His catalogue of works is huge, an expanding universe that links the music of Oum le dauphin (jingle for France’s version of the Milkybar), the soundtrack to The Thomas Crown Affair, the films of Jacques Demy and even the music for the cartoon classic The Smurfs and the Magic Flute. That almost makes one film soundtrack for every hectare in his property, a total of 250. An gargantuan body of work for someone who, unlike Balzac, has no recourse to natural stimulants. “I haven’t had a drop of coffee since 1970, says the musician, I’m nervous enough as it is!”

CitizenK Arabia: Having worked on hundreds of films, you have just taken on something unprecedented, writing for a great director who is dead.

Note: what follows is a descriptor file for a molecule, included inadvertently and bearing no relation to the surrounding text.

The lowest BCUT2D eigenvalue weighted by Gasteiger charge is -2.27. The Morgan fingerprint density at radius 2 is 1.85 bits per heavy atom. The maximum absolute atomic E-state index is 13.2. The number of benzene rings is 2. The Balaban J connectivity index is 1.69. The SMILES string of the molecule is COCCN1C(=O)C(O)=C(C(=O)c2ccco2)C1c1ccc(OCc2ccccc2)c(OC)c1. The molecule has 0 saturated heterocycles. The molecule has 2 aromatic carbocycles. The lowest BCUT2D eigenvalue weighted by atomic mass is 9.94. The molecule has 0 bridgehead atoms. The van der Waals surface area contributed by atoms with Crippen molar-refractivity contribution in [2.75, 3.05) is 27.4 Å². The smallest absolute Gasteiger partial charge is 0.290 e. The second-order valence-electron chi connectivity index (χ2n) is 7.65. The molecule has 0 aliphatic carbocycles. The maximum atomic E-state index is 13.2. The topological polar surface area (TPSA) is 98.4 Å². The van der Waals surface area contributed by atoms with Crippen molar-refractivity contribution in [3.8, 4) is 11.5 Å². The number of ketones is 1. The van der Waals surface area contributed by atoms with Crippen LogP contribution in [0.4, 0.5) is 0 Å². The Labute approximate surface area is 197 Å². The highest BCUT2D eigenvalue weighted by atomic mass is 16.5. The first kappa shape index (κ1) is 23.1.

Michel Legrand: His name is Orson Welles and his film, The Other Side of the Wind. This note was found in his diary from back in the day: “Call Legrand for the music”, so how could I refuse? So I wrote the music, even though there was no space for it, the actors talk non-stop. The film is very strange and confusing. It is the story of a director, played by John Huston, who brings all his friends together and ends up killing himself. A true testament of despair. I can safely say that Orson was a profoundly desperate soul at the end of his life. He used to tell me that he spent 98 per cent of his time finding the money to make his films, and 2 per cent filming them. But this film is incomprehensible for me and for everyone who worked on it. Probably for the general public too.

And yet, you worked with Jean-Luc Godard, whose work is not always easy to follow.

Ah yes, Godard, that’s fairly straightforward. On the contrary, he is very clear. Orson is a thousand times more incomprehensible!